Association of Traditional Healers for Treatment of Venom Bites and Nirmanee Development Foundation
The bio-cultural protocol of the Native Healers of the Kegalle District in the Sabaragamuwa Province of Sri Lanka is a comprehensive document covering the intergenerational heritage, traditional medicinal knowledge, their acquaintance with serpents and other animals, and extraordinary treatment methods and varieties of medicine. It describes the unity of nature and the culture, beliefs, values and lifestyles affecting the protection of biodiversity, as well as challenges currently faced by traditional healers, as described in the short, edited excerpt below.
The challenges we face
- Difficulty in obtaining required medicine.
- Impact on the registration of a native healer due to the laws introduced during the colonial era.
- Destruction of medicinal plants due to the expansion of commercial plantations.
- Restrictions imposed on entering a forest area. ɐ The ban imposed on planting essential medicinal plants; for example, kansa.
- Demeaning of the native practitioners due to pressure exerted by western medical authorities.
- No recognition of native medicines within our education system.
- The addition of chemicals to the medicinal plants is affecting the quality of the medicine.
- The manipulation of genes of trees is affecting the quality of medicinal plants.
Threats from multi-national companies
- Indigenous medical practice is being suppressed by an authoritative market controlled by the western medical system.
- Programmes are made to undermine the native medical system, labelling it as primitive.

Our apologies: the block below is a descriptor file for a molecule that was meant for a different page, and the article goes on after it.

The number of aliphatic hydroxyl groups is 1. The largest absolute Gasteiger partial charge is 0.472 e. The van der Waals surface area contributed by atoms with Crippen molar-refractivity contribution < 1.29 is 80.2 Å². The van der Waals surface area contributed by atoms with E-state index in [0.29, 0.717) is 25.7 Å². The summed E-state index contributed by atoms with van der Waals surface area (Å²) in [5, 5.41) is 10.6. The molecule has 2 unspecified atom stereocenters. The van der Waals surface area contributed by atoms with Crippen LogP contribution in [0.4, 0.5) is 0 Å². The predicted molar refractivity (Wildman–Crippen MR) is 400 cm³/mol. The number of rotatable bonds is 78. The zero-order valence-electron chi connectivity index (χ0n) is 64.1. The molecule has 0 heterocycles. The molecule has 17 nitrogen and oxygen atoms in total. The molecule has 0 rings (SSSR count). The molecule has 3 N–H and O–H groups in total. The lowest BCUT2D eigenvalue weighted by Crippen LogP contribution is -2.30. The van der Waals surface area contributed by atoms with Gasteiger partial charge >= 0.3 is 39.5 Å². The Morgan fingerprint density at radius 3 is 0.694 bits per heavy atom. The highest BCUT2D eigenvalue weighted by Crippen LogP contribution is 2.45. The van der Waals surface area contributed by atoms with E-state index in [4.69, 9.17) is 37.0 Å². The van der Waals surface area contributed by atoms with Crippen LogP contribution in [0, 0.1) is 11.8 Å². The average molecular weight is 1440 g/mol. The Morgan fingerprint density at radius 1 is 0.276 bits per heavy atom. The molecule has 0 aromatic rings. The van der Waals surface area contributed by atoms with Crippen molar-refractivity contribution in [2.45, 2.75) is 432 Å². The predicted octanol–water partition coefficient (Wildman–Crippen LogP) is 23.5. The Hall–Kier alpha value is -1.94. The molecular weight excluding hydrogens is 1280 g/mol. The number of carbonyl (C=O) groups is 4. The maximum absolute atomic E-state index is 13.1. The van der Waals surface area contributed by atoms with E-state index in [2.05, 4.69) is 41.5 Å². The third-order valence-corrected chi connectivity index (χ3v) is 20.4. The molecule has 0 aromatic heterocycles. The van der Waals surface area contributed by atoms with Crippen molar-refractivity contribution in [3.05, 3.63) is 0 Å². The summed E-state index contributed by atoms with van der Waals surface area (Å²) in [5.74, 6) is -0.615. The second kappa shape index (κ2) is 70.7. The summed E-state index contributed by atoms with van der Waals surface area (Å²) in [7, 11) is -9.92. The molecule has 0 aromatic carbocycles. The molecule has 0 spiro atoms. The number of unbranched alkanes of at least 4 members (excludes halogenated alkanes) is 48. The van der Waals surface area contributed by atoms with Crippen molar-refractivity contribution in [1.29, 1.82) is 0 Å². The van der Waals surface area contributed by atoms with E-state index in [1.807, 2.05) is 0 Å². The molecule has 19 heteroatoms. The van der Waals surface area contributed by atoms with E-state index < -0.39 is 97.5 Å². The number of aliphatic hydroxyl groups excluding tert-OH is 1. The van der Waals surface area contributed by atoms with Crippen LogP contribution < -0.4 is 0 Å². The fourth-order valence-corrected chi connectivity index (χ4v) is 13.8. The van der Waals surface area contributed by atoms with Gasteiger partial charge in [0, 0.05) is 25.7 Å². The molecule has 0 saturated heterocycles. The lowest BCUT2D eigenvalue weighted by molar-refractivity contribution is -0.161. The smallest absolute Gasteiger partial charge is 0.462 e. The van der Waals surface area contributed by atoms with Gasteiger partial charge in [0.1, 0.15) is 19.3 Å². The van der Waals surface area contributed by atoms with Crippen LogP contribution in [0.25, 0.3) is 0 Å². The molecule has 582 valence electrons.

- Preferential government assistance is given to Indian Ayurveda, Chinese acupuncture and homeopathy systems.
- The government has minimum concern for protecting the native medical system, and the benefits are not being passed on to the lowest level.
The Integration Process of Social Protocols
We are bound to follow the main principle in the conservation of our biological diversity and medicinal plants. At the same time, the right of the citizen who uses the biological assets is also to be protected. In development of local knowledge, and in giving benefits to locals, we expect to work in collaboration with the Sri Lanka Biodiversity Secretariat, educational institutes and other relevant associations.
In accordance with the Treaty (CBD), we request assistance from the government to:
- Utilise folk treaties on the equitable and fair sharing of the benefits accrued from genetic assets and traditional activities;
- Not complicate co-operation agreements;
- Formulate model agreements for sharing benefits.
Our main requirements
- Be educated on finding markets for our products.
- Be educated on finding technology for new production processes.
- Implementation of development programmes for managing bio-assets.
Sri Lanka’s national biodiversity strategies and action plans recognise community biocultural protocols as a conservation tool, and the government is in the process of legally recognising these protocols within a national process towards the adoption and operationalisation of the Nagoya Protocol.